Miss Gardner’s House

I took a day trip to Boston recently and if it turns out to be my only excursion out of New York this summer, that would be just fine. Because what a marvelous day it was! I took the train up to Beantown for two reasons: to see my dear friend Bill MacDonald and to visit, finally, the Isabella Stewart Gardner Museum, which was closed for renovations the last time I was in Boston a few years ago. The phrase “must see” might be overused at times, but in the case of the Gardner Museum it is truly appropriate. For art lovers of all stripes, the Gardner is absolutely a “must see”. What a great place! It is the embodiment of its founder – the flamboyant, eccentric art collector and philanthropist Isabella Stewart Gardner.

Painting of Isabella Stewart Gardner by Anders Zorn:

Bill led me first to the courtyard garden and I was instantly captivated. An exquisitely designed space that combines sculptural, architectural, and horticultural elements in beautiful, serene harmony. As I wandered around, it reminded me somewhat of The Cloisters gardens/courtyards in Fort Tryon Park.

Isabella Stewart was born in New York City in 1840 to a well-to-do family. When she was 20 she married John Lowell Gardner, a successful Boston businessman, and the couple spent years traveling the world collecting art, furniture, objects and antiquities. After John Gardner died, Isabella began to fulfill their shared dream of building a museum to house their treasures and display them for the public. On a marshy plot of land in Boston’s Fenway district, the Isabella Stewart Gardner Museum was built. The maverick spirit of its patron infuses the place. Isabella Stewart Gardner served champagne and donuts on New Year’s Day, kept a pet lion, drank beer, was a faithful Red Sox fan, and a devout Episcopalian. She was Boston’s “Bohemian Millionairess”.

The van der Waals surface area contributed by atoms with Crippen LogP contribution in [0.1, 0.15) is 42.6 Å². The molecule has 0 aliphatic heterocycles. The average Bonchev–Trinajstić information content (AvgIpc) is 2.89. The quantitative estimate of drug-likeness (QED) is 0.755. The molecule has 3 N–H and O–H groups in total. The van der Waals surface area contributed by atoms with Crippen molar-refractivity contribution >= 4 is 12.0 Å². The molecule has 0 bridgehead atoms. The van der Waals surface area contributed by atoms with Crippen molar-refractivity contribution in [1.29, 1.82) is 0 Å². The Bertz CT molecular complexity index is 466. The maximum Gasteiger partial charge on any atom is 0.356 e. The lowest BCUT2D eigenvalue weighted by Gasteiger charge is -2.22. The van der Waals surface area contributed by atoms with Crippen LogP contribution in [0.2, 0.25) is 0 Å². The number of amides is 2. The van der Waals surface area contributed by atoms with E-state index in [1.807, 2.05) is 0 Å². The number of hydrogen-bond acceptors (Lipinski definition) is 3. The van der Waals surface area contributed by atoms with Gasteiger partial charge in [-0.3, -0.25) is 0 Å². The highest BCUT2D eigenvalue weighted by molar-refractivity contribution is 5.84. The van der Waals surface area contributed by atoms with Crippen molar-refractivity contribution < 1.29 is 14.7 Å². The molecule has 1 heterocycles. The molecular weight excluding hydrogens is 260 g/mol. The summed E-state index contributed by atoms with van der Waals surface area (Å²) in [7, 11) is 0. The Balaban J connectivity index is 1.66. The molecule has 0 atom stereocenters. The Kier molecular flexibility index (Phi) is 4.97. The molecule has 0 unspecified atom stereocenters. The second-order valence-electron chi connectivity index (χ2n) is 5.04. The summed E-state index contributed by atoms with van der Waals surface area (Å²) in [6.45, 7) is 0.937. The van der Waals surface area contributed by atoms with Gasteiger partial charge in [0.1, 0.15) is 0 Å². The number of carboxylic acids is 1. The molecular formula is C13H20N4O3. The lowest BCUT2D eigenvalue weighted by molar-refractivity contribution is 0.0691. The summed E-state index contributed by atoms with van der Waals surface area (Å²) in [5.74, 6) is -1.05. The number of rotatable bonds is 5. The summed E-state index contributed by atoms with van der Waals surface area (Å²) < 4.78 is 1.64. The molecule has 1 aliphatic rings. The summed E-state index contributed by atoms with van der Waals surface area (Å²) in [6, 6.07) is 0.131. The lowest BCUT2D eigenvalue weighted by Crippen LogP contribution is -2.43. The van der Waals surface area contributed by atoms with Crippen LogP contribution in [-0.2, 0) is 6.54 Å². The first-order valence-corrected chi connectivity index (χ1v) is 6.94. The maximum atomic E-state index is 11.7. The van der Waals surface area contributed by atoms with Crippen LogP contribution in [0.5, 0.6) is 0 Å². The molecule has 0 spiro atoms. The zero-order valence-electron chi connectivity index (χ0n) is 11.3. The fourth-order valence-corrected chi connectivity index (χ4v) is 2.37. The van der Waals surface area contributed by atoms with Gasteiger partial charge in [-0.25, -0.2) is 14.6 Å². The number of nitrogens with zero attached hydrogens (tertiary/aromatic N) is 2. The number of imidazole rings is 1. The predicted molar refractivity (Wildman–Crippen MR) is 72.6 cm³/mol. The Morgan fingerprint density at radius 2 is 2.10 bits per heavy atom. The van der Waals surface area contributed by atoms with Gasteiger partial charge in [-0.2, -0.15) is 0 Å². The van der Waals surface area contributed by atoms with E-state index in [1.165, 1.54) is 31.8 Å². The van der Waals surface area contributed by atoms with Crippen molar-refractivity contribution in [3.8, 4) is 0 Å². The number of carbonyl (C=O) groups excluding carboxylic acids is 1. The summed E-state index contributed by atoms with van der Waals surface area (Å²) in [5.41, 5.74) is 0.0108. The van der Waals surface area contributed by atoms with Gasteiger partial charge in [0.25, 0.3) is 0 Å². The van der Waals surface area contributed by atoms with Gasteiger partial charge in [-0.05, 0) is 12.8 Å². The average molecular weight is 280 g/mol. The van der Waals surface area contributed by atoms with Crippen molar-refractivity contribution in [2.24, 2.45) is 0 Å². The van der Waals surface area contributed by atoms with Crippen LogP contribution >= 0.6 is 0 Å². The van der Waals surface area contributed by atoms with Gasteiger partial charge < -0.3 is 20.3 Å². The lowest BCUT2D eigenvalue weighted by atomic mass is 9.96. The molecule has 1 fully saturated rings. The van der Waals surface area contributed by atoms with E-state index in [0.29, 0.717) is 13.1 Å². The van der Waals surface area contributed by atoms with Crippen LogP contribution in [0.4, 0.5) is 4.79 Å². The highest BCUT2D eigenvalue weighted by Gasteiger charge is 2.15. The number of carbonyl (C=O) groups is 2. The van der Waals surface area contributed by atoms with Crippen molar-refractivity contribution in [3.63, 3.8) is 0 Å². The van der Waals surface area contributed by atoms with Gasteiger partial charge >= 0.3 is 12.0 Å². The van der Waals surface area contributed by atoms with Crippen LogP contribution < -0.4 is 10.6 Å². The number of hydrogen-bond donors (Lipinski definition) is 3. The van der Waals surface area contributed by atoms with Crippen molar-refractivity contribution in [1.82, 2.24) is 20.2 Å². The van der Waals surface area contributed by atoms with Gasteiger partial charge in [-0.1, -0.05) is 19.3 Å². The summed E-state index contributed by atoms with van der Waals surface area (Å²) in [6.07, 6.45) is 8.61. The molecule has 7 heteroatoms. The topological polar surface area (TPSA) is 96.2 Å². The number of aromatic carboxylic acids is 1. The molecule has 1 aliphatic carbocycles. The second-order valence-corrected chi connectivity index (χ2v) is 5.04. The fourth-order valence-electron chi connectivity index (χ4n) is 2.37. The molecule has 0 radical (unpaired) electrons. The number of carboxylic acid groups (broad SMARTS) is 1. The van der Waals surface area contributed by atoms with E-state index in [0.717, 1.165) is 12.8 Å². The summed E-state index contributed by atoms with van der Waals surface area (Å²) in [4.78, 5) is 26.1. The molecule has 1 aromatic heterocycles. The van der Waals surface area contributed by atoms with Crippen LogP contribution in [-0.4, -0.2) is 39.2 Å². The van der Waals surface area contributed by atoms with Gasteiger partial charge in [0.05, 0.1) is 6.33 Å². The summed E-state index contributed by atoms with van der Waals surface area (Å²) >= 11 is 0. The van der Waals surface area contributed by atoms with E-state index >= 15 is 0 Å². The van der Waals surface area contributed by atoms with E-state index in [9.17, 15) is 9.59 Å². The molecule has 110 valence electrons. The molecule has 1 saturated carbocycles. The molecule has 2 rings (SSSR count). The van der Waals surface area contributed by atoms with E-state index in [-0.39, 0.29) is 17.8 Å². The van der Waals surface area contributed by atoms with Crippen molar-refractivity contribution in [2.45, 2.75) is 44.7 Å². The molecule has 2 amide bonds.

Light conditions inside the Gardner are not very conducive to photography, as it leans toward the dim. But I’ll share some pictures I took anyway even though they’re less than perfect. This one will be familiar to many of you. Nestled in its own private nook is this John Singer Sargent masterpiece, his famous El Jaleo:

Beautiful wall tiles around the garden perimeter:

One of the Gardner Museum’s quirks – an endearing one in my opinion – is its seemingly haphazard arrangement of its art and objects. The orderly, heavily curated groupings we usually see at other museums don’t exist at the Gardner. Instead, the randomness of a religious Renaissance painting hanging a few feet from a Degas pastel, or a hunk of medieval stained glass in the near vicinity of a Japanese screen, provides a peculiarly pleasurable experience in which you are not having a structured art history lesson forced upon you. You’re just enjoying Isabella’s treasures and seeing them arranged as she wanted you to see them.

The Gardner Museum was the site of a notorious art heist back in 1990. The thieves got away with thirteen works of art, among them a Vermeer and a large piece by Rembrandt, The Storm on the Sea of Galilee.¬†Bill showed me the empty spaces on the gallery wall where those missing works used to be. But there are other Rembrandts there to see, notably one of his finest self-portraits, along with works by Titian, Raphael, Whistler, and Fra Angelico. Drawings, prints, decorative arts, Islamic, Asian, European, American … a magnificent medley of tastes and genres. The Isabella Stewart Gardner Museum is without a doubt in my top three favorite museums.

After the Gardner, my gracious host and Boston tour guide Bill walked us just a short way over to the Boston Museum of Fine Arts. What treasures awaited us there? Oh just some paintings by a guy named Botticelli, and another guy named Matisse. It was a damn good art day ūüėČ

The icing on the cake of that lovely day was the cooperation of Mother Nature. The weather could not have been more perfect. Sunny, warm but not hot, a little breezy. Warm thanks to Bill for taking the time to spend a few hours with me. You’re my Boston man!